All this was enough to make me not click any links. I did not find much information about msgfocus.com either.

    It could be a phishing attempt. I really am not sure. On the other hand, the email has some personal addressing that matches the information I have given to the web store. Maybe BBC has decided to use some clueless emailing service. But my point is that if respectable web stores send emails that look like phishing attempts to their customers it will become more and more difficult to identify phishing in the future.
  • Maybe it's genetic (Score:3, Interesting)

    by MrNougat (927651) <ckratsch&gmail,com> on Thursday March 30, 2006 @03:09PM (#15029067)
    No, seriously.

    I recall hearing about a study wherein monkeys were given the option of pressing one of two buttons at mealtime. Button A would always produce normal food. Button B would infrequently produce a treat, and usually produce nothing. The monkeys always pressed Button B.

    (I know, you can't let monkeys starve to death in an experiment, so it wasn't perfect perhaps, but it makes my point.)

    Shifting gears just a bit -- I have wondered for a long time myself how humanity has accomplished all that it has when such a large proportion of humans (those in charge of things as well as not) are complete morons. It seems to defy logic.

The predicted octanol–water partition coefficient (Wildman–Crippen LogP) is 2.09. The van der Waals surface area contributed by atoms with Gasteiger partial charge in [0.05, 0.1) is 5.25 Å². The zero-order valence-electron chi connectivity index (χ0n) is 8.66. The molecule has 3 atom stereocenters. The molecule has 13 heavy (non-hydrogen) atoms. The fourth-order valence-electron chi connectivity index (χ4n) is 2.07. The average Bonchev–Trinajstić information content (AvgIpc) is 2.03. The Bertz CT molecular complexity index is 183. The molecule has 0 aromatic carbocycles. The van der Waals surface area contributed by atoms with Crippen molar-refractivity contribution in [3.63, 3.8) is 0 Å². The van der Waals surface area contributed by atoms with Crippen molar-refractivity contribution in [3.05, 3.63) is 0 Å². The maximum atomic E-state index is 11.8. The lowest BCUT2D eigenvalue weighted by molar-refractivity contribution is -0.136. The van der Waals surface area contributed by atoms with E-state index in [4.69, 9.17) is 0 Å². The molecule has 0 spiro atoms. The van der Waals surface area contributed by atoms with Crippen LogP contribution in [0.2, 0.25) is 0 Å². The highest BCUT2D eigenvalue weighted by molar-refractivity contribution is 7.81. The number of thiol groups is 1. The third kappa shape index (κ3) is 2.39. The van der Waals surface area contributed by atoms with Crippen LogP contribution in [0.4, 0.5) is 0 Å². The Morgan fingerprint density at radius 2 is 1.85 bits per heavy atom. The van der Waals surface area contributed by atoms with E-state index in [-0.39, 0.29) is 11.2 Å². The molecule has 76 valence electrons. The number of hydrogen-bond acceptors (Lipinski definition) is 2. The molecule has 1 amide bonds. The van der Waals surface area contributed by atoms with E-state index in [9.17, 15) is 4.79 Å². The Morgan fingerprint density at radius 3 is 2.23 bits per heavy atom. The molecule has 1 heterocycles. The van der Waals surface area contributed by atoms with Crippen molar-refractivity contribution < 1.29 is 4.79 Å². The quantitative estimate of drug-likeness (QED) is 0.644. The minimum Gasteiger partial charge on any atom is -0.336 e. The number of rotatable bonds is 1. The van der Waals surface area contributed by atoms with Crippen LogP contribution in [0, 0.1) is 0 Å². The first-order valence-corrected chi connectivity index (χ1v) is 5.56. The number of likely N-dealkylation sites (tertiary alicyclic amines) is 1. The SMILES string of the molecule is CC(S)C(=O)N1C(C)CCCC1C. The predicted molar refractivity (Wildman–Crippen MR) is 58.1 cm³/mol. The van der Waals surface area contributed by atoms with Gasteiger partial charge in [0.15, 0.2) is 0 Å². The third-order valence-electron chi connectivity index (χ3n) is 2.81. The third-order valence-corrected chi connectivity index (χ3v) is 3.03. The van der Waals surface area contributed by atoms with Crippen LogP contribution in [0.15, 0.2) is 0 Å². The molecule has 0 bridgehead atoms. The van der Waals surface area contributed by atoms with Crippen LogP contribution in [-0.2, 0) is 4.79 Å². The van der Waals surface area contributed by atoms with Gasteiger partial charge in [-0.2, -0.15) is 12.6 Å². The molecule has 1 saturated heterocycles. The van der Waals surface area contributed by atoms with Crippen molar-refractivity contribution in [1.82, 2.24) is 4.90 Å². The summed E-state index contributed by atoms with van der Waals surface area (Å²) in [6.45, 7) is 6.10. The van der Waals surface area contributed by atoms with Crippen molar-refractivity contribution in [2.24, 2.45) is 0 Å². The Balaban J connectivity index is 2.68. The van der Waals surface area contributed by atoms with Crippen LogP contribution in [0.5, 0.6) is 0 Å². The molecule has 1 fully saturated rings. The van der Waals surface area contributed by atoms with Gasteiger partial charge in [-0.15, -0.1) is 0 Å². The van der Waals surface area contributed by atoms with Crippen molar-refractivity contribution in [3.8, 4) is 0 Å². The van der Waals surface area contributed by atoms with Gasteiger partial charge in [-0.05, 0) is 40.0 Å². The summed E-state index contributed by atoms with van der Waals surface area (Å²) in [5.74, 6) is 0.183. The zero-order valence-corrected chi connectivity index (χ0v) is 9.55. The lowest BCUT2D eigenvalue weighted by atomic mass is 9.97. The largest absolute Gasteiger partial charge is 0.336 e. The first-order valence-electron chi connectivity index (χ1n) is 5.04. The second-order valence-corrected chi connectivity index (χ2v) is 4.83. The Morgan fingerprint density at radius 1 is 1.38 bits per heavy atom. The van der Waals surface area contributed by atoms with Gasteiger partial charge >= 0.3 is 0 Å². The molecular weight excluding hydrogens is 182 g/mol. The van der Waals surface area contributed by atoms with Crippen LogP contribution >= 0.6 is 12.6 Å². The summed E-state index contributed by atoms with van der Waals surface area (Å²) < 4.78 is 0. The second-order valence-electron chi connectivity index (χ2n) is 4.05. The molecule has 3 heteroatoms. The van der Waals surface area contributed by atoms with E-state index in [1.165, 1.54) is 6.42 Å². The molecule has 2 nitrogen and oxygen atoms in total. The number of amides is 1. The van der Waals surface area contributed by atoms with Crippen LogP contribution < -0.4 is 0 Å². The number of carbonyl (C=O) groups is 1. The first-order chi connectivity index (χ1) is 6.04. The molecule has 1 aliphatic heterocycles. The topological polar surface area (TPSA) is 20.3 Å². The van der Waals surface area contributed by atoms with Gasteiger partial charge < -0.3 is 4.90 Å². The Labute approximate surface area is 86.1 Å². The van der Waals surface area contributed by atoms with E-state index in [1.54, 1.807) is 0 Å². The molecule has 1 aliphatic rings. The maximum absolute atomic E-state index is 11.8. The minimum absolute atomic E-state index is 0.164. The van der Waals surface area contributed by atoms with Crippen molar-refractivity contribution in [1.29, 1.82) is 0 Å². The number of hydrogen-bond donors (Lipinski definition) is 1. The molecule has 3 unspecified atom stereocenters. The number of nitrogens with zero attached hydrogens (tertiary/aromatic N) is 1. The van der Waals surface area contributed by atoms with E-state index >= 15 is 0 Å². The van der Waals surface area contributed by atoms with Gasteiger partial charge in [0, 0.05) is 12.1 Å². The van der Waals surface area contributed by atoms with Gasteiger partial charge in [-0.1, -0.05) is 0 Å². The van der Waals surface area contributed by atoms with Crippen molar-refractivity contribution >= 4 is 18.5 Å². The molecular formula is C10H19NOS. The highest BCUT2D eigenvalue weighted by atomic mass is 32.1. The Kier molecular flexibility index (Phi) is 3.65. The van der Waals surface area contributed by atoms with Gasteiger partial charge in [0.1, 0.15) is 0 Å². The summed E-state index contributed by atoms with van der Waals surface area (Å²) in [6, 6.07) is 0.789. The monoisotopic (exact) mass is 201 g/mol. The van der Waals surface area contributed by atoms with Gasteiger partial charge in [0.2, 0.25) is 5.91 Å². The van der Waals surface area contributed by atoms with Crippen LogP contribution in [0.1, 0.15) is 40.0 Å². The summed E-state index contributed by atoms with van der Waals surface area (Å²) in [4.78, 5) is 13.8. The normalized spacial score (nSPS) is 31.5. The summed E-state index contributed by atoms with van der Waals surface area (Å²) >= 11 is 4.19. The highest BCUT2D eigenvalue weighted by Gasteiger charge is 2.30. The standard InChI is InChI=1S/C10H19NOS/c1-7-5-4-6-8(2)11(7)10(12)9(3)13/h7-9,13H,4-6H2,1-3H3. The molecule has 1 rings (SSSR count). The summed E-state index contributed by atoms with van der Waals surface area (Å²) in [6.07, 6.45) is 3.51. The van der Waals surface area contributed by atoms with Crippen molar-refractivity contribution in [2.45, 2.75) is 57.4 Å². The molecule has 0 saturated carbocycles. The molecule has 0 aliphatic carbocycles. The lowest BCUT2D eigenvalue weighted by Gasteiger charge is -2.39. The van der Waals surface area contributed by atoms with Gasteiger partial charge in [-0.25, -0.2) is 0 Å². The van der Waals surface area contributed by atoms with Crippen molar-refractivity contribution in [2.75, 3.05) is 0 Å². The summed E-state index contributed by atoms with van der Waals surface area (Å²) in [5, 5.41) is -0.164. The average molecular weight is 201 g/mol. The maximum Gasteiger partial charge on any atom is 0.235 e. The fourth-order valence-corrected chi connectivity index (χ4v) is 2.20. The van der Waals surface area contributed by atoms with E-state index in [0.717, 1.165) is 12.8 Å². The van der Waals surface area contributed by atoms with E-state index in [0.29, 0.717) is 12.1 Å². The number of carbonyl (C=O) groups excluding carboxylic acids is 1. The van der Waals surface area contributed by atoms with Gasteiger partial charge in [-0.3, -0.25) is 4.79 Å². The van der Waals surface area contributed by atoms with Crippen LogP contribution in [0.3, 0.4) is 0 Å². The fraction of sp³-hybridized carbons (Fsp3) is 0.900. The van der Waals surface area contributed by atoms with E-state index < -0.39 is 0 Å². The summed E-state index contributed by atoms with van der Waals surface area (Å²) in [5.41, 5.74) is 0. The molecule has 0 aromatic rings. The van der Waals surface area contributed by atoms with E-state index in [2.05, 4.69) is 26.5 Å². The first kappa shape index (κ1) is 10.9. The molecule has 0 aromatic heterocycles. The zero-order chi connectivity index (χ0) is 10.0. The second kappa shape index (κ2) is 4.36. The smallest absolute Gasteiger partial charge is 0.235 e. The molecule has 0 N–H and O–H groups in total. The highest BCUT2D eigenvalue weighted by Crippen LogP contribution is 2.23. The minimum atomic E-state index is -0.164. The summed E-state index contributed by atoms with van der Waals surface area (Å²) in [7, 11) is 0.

Let's presume that the results of that experiment are correct. (If anyone has a link to substantiate my claim, I would appreciate it.) Monkeys gamble; they try to get something for nothing instead of going for the sure steady payoff. The inference, of course, is that humans do the same thing.

    Perhaps, over the long term (and I'm talking generations long), the "gambles" that individual human beings take pay off to the benefit of humanity as a whole. Think of the vast numbers of people, in attempts to invent fireworks, who must have blown their fingers or hands or heads off. People still do it. That's individual stupidity.

    But we've gone to the moon, we've sent probes to far-off planets, we have a world-girdling network of communications satellites. None of that would have been possible without the moronic work of tens of thousands of individual idiots.

    So, my hypothesis is as follows:

    The sum of individual stupidity is communal success.

    It's not tools, or language or brain size that sets humans apart from the beasts. We are more successful as a species because we are stupider as individuals.
  • Re:Short answer (Score:3, Interesting)